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Abstract Details

Blunt Traumatic Cerebrovascular Injury and Stroke: The Need for a High Index of Suspicion when Initial Vascular Imaging is Negative - A Single Center Case Series.
Cerebrovascular Disease and Interventional Neurology
P14 - Poster Session 14 (11:45 AM-12:45 PM)

Acute ischemic stroke (AIS) from traumatic cerebrovascular injury (TCVI) leads to approximately 4800 US strokes annually; often as sequelae of cervical arterial dissection. CT angiography (CTA) is typically used for screening, but this modality has limitations of low sensitivity, particularly for low-grade dissections. Our case series illustrates the importance of high index of suspicion in trauma patients to pursue further vessel imaging when there is unexplained AIS. 

Case series. 

Our series consists of 2 patients admitted to Trauma ICU following motor vehicle collisions. The 1st patient was a 22-year-old woman with left precentral gyrus infarction on diffusion-weighted MRI. Initial CTA showed dissection of cervical right internal carotid artery (ICA) which did not explain her infarction. Echocardiogram was also unrevealing so digital subtraction angiography was pursued, which revealed dissection of the left supraclinoid ICA not seen on CTA. The 2nd patient was a 15-year-old man with bilateral frontal infarctions on diffusion-weighted MRI. His initial CTA showed dissection of cervical left ICA. There was no explanation for his right frontal infarction on further workup so CTA was repeated after 4 days, which showed additional dissection involving the right cervical ICA not seen initially. Etiology of AIS in both cases was unexplained initially but repeat or alternate imaging helped unveil previously undetected ipsilateral dissections.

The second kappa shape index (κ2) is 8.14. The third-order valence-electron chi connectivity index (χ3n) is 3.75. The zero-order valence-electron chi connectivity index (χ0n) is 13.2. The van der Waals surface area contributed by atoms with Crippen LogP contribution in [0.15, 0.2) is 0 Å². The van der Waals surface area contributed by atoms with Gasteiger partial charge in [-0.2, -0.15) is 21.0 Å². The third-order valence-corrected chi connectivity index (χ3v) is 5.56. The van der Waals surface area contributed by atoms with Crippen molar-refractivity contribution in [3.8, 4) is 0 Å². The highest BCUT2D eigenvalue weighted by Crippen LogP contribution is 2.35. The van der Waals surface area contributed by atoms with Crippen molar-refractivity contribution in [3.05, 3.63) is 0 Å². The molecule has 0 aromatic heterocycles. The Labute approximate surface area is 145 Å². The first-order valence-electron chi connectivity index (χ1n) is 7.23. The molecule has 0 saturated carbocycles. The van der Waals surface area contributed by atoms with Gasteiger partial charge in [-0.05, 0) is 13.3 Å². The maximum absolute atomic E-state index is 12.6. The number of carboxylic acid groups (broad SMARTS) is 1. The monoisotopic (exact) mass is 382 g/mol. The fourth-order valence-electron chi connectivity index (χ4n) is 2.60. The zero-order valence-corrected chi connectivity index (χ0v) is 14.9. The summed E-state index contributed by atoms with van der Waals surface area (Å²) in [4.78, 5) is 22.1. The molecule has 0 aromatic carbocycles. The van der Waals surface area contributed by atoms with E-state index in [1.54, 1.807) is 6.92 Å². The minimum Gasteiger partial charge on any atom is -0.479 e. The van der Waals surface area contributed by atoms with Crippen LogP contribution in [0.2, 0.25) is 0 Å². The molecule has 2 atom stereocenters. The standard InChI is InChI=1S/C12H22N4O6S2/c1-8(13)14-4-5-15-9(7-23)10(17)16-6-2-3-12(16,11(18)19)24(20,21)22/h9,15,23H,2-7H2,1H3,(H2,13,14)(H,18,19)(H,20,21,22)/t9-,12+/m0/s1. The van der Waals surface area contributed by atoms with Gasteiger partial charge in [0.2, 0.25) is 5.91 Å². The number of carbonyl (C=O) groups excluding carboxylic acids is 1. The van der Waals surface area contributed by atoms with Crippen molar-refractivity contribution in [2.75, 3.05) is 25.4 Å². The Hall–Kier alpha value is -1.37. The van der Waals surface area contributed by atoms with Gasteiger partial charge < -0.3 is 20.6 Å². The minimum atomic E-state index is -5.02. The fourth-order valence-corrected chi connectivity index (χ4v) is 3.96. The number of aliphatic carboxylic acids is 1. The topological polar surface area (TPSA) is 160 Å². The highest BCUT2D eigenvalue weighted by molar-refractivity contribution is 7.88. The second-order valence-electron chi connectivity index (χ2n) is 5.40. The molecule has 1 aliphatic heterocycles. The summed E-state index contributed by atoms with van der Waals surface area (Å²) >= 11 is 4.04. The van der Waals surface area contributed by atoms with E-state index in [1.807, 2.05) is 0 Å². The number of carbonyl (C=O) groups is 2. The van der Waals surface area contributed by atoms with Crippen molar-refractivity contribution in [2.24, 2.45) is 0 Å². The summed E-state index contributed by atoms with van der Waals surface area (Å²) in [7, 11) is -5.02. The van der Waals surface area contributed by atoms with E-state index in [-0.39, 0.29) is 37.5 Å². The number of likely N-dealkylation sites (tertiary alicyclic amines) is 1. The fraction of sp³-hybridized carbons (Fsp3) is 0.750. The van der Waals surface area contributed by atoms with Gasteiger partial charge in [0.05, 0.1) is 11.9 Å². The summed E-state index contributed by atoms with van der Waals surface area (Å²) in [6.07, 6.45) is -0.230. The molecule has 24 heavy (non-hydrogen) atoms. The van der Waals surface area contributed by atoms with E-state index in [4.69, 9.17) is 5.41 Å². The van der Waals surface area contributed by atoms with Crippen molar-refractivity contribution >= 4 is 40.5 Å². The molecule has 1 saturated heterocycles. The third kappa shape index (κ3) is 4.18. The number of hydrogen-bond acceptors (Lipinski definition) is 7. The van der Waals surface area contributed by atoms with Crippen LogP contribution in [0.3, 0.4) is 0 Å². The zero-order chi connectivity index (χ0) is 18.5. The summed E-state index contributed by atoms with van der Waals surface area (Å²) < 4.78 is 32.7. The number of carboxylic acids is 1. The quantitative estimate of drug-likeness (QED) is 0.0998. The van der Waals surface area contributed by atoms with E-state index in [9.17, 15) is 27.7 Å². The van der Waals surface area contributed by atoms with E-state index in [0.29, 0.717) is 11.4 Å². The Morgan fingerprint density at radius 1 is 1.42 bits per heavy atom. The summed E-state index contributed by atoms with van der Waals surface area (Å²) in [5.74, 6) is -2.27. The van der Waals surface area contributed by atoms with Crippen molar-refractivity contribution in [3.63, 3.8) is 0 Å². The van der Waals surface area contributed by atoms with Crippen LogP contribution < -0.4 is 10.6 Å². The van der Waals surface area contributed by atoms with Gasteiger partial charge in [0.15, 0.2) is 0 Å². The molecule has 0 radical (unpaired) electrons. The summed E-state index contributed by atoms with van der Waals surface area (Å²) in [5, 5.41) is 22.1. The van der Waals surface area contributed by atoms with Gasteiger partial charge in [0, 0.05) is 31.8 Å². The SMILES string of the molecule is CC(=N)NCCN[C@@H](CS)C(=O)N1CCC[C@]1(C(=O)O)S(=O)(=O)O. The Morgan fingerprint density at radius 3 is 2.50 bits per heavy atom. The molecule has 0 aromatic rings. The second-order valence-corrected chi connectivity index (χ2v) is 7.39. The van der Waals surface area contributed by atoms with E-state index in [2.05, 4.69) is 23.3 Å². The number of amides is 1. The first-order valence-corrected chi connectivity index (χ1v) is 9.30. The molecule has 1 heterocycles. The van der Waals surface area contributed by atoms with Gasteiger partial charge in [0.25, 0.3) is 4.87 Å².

Undetected traumatic dissection can result in devastating neurologic sequelae including further strokes and worsening dissection. It can also lead to unnecessary workup such as thrombophilia testing in younger patients. These patients are often hidden from the view of neurologists as they are typically managed by trauma surgeons and literature regarding TCVI is predominantly in surgical journals. We hope to increase awareness and emphasize the importance of a high index of suspicion to pursue further vessel imaging in unexplained stroke so that appropriate treatment can be initiated rapidly.

Ahmer Asif, MD
Dr. Asif has nothing to disclose.
Sara Habib, MD, MBBS (Beth Israel Deaconess Medical Center/Harvard Medical School) Dr. Habib has nothing to disclose.
Danny Samkutty, MD (OU Health) Dr. Samkutty has nothing to disclose.